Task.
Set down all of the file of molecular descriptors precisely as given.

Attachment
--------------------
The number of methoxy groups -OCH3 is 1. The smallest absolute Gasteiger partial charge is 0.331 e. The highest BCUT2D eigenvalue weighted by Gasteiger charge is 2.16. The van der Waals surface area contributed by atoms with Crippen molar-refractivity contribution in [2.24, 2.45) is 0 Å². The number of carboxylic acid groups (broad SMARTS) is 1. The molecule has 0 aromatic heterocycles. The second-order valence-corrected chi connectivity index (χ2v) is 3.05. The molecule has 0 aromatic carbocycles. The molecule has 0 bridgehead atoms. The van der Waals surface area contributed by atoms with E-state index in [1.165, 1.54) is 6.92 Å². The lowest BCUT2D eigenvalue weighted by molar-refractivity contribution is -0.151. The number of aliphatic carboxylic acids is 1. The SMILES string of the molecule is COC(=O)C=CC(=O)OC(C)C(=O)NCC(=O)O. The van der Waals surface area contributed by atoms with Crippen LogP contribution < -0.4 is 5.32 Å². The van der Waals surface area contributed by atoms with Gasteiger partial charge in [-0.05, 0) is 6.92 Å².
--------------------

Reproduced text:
The number of methoxy groups -OCH3 is 1. The smallest absolute Gasteiger partial charge is 0.331 e. The highest BCUT2D eigenvalue weighted by Gasteiger charge is 2.16. The van der Waals surface area contributed by atoms with Crippen molar-refractivity contribution in [2.24, 2.45) is 0 Å². The number of carboxylic acid groups (broad SMARTS) is 1. The molecule has 0 aromatic heterocycles. The second-order valence-corrected chi connectivity index (χ2v) is 3.05. The molecule has 0 aromatic carbocycles. The molecule has 0 bridgehead atoms. The van der Waals surface area contributed by atoms with E-state index in [1.165, 1.54) is 6.92 Å². The lowest BCUT2D eigenvalue weighted by molar-refractivity contribution is -0.151. The number of aliphatic carboxylic acids is 1. The SMILES string of the molecule is COC(=O)C=CC(=O)OC(C)C(=O)NCC(=O)O. The van der Waals surface area contributed by atoms with Crippen LogP contribution < -0.4 is 5.32 Å². The van der Waals surface area contributed by atoms with Gasteiger partial charge in [-0.05, 0) is 6.92 Å².